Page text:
Treasury Secretary Steven Mnuchin and White House National Economic Council Director Gary Cohn. (Chip Somodevilla/Getty Images)
Columnist

[Gary Cohn reportedly drafted a letter of resignation after the president’s Charlottesville remarks but failed to hand it in. He has now announced his resignation, which means that the letter must have gone in. But the text must have had some changes.]

Dear Mr. President,

I must tender my resignation at once after hearing your absurd, mealy-mouthed remark that there was blame “on both sides,” after the white supremacist rally in Charlottesville at which a protester was killed  you did not agree to meet with the people from the companies that use steel and aluminum, as I arranged, to learn why your tariffs were bad.

This administration can and must do better in consistently and unequivocally condemning these groups. Tariffs are a bad idea!

Citizens standing up for equality and freedom can never be equated with white supremacists, neo-Nazis, and the KKK.  The Dow is down.

I feel deep empathy for all who have been targeted by these  hate groups. tariffs. We must all unite together against them. I cannot in good conscience sit here and watch people be harmed wealth be diminished in pursuit of an unsound trade policy.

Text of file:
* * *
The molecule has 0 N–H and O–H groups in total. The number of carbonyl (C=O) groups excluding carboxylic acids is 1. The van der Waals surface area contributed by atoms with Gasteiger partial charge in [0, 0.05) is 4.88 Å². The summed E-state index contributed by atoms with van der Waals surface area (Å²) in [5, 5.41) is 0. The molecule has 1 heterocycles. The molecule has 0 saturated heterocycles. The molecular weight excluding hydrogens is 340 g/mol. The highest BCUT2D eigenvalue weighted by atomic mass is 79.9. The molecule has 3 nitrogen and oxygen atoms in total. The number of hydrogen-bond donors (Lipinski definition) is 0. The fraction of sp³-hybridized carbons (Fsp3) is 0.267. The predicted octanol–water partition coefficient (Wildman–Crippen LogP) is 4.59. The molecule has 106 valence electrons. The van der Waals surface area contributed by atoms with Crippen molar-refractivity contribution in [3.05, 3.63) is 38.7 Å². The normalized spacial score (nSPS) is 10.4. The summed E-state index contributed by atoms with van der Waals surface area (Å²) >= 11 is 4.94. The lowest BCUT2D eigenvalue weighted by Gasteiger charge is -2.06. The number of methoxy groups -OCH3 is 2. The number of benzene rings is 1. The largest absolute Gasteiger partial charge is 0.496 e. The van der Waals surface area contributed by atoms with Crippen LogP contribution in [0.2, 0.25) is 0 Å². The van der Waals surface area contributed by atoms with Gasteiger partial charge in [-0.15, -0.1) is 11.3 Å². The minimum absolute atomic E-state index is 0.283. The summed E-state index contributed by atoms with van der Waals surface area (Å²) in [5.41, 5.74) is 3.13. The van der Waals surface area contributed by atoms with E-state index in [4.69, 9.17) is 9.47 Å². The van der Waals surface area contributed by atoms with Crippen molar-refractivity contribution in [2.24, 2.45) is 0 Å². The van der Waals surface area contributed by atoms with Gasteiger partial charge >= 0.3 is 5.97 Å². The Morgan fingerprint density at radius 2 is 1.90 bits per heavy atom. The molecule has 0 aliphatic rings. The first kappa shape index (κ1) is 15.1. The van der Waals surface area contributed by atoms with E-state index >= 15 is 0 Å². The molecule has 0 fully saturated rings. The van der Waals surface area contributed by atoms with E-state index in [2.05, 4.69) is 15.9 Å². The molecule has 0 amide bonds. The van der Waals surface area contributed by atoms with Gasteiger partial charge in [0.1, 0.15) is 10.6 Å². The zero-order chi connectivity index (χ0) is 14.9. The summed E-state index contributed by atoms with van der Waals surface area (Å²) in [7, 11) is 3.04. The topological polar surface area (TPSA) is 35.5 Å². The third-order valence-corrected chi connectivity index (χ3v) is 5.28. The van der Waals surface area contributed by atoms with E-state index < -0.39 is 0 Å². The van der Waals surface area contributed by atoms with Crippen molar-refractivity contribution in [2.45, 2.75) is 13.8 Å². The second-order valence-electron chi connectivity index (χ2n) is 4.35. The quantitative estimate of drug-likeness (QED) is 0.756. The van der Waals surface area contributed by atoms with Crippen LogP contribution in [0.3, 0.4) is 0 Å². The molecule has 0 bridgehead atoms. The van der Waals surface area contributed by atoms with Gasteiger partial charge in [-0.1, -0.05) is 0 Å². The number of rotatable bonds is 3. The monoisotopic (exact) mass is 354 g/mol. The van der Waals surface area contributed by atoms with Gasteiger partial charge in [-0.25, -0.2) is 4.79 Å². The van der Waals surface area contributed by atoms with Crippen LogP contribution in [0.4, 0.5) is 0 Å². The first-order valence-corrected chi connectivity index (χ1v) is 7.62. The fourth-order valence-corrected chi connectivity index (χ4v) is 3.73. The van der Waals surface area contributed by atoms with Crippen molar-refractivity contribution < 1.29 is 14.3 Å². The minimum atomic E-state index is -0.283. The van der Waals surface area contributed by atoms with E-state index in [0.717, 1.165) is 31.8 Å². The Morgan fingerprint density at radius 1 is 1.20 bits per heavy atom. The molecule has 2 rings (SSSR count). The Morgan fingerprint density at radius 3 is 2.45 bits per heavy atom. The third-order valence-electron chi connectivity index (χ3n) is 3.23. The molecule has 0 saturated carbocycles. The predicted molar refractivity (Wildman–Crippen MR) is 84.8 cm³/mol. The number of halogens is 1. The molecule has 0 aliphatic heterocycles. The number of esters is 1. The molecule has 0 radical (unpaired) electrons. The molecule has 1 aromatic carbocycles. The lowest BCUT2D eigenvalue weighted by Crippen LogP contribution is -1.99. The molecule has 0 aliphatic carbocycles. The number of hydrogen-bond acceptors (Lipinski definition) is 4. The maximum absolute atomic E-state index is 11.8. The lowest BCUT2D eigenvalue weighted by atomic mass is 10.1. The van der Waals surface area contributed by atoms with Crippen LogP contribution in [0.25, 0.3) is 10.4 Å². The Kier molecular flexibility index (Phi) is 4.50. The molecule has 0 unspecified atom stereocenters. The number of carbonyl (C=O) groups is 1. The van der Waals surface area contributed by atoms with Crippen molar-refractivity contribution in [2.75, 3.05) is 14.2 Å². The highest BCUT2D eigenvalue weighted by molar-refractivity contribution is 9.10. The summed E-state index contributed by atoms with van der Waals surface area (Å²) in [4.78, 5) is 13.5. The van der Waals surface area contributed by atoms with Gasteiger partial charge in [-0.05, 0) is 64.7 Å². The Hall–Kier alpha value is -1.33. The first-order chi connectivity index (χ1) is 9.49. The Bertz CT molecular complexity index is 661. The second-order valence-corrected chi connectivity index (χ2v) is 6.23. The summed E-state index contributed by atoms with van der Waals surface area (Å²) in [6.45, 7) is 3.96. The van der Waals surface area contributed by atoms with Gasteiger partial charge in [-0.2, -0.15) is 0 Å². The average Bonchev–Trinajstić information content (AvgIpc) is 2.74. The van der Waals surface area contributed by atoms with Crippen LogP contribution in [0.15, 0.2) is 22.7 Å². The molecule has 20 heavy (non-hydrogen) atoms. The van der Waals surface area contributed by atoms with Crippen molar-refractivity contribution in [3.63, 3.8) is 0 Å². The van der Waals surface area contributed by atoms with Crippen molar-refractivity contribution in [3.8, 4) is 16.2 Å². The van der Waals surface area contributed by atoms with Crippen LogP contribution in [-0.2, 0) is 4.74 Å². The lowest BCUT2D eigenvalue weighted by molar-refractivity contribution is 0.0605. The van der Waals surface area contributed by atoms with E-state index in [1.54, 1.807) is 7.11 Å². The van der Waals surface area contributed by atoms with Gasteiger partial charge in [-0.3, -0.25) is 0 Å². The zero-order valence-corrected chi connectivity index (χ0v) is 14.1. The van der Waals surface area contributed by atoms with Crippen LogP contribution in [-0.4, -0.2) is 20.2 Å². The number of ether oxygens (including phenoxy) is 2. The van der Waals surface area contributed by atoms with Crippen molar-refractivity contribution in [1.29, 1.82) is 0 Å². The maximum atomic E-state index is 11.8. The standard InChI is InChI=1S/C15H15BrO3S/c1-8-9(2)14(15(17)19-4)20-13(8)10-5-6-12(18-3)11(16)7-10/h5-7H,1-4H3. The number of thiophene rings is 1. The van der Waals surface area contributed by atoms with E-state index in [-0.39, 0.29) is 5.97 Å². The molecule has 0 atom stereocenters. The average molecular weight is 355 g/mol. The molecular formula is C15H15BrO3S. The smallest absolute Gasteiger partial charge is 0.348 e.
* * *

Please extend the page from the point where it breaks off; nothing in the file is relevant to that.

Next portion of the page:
Shame on this administration for its equivocation on this point. I can no longer in good conscience work for someone who would describe a crowd of neo-Nazis chanting “Jews will not replace us” as “fine people.” Anyway, we got the tax plan through, somehow, and I am going now.

I had a litmus test for myself. Can I look myself in the mirror every morning when I work for this administration, and feel that the ugliness I tacitly support is worth the amount of good I can do? This morning Months ago, after Charlottesville when we were still working on the tax plan, I looked in the mirror one morning and realized: I no longer can. That was when I decided: I must resign now stop looking in the mirror.

Before, I thought: Is there someone who will thank me for staying? Who will be grateful for the crises I averted? The answer used to be “Goldman Sachs.” Now I’m not sure who it is.

I am quitting to stand in solidarity with all others who stand against persecution and hate. sit on a yacht and try not to remember any of this.

As a patriotic American, I am reluctant to leave my post … because I feel a duty to fulfill my commitment to work on behalf of the American people. But I also feel compelled to voice my distress over the events of the last two weeks.  Everyone left in the administration is now willing to put up with corruption, incompetence, equivocation about whether Nazis are bad, a constant stream of racism AND bad ideas about how to make the economy go! Or they are literally related to you. Either way, I’m out.

We all have our lines, and my line was human dignity tariffs. Just tariffs.

Sincerely,

Gary